Am I a horrid wife? Nah, just one who knows I have to keep him busy to keep him from putting odd things in my trolley when I am not looking. He is helping by staying out of my hair. It works. Really. Try it next time you have to take the husband with you. Just don’t forget about him and leave him in the magazine aisle, the store management really doesn’t like that at all!

60 years.


I was sitting in the doctor’s office this morning waiting , as usual, and filling out paperwork, when an elderly couple came in. She was a tiny, sprite of a woman, who moved with quick, birdlike starts and stops as she urged her husband across the floor to the sign in desk. He was a tall, heavy set man, with a manual laborer’s hands, and pure white hair that contrasted beautifully with his dark mahogany skin.

She was talking as fast as she could, and just kept on talking as the receptionist asked the man questions. He was, I understood, the patient. She was, however, his designated speaker. She answered every question, told him where to sit, told the receptionist that she didn’t want to wait long, and to hurry up the nurse and doctor so they could go have lunch. She fussed and fiddled until the elderly man reached up and took her elbow. And just like that, she stopped talking and sat down next to him.

While he filled out paperwork, she started telling him what to write down, he just kept on doing what he was doing, as if he didn’t hear a word she said. Soon she was carrying on a conversation with the woman next to her, and they set about solving the problems of the world. Well, she did, the other woman’s end of the conversation was pretty much, “mmhum” and “I hear ya on that one Sister.”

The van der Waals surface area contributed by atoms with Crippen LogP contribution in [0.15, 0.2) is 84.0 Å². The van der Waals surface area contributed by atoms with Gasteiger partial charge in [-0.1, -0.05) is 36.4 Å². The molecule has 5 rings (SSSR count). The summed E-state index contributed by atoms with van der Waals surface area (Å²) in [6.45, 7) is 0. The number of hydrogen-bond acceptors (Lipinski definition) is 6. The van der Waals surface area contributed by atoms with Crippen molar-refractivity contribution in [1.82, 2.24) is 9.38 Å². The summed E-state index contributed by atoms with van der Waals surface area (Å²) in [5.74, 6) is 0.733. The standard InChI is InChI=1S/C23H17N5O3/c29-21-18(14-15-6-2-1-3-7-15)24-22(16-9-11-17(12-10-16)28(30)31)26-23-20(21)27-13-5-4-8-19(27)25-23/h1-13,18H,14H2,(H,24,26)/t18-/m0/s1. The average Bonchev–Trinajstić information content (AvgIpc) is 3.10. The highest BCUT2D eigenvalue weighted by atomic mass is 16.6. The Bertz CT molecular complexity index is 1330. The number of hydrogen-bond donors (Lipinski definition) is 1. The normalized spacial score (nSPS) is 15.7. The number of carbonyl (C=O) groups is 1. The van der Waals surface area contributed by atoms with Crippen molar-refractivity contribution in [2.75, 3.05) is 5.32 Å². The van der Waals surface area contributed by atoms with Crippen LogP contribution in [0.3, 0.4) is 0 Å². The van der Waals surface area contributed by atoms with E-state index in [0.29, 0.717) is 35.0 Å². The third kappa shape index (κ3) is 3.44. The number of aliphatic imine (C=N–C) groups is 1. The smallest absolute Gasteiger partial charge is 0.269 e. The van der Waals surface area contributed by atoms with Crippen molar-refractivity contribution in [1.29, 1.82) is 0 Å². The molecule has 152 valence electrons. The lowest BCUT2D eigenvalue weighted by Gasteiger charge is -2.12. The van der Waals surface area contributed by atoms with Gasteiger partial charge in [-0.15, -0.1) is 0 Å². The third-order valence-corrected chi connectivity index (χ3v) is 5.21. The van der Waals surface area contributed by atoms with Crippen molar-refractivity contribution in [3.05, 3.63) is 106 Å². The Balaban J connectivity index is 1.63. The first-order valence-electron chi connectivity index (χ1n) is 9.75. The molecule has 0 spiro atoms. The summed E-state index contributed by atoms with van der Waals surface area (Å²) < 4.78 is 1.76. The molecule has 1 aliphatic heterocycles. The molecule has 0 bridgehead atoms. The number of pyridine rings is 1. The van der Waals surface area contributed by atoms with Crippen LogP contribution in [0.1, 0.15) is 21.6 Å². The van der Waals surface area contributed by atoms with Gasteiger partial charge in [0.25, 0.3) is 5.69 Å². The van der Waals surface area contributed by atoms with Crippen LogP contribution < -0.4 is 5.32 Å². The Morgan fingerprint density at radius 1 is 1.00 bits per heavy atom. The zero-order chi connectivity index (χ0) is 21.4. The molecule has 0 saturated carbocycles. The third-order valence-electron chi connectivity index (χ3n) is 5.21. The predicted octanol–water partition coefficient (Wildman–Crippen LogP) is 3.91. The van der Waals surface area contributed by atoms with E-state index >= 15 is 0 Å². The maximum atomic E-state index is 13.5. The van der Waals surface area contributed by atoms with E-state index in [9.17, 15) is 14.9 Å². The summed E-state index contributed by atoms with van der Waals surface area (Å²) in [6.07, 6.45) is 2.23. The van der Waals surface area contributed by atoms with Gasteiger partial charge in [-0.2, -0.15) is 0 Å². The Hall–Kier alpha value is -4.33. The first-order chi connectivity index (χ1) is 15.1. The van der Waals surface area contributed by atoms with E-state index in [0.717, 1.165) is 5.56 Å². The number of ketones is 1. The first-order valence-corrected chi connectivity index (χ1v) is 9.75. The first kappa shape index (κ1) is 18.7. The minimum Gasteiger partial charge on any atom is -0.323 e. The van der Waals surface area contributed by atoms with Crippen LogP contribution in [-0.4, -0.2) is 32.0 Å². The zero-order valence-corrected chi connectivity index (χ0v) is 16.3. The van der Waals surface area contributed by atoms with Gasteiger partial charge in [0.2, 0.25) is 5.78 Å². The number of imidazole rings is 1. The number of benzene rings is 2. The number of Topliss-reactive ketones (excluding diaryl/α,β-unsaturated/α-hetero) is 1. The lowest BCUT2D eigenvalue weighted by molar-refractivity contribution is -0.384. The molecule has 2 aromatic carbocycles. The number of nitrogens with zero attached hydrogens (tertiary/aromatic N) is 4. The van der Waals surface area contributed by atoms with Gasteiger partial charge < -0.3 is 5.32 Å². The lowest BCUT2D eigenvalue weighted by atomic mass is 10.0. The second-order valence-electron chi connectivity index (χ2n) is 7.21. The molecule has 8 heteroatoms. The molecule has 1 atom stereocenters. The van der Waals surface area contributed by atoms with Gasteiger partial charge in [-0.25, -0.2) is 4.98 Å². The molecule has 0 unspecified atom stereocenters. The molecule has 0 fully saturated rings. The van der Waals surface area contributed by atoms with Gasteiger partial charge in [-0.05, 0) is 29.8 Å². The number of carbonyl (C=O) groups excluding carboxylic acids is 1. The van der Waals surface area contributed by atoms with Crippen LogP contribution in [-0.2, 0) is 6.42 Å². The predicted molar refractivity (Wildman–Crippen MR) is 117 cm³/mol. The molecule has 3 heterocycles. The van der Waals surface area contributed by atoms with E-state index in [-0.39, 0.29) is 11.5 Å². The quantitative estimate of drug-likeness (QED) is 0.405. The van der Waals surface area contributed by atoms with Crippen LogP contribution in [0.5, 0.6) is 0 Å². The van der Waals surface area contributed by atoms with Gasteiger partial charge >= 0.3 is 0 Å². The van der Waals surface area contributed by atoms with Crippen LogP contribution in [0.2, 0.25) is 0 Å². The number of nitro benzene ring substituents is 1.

When the man got up to return his paperwork, he reached over and patted the old woman’s shoulder. She stopped spouting words, and sat still in her chair. When he got back and settled, she started talking again, and he reached over and patted her knee. He noticed the other woman and I exchanging a “can you believe that” look, he grinned at me and winked. Leaning toward me, he said, “It’s the signal we came up with years ago when she was talking too much or too loud. She can’t hear a thing, deaf as a post, but she surely does like to talk anyway. She reads lips real well, so you’d never know she can’t hear a word you say.”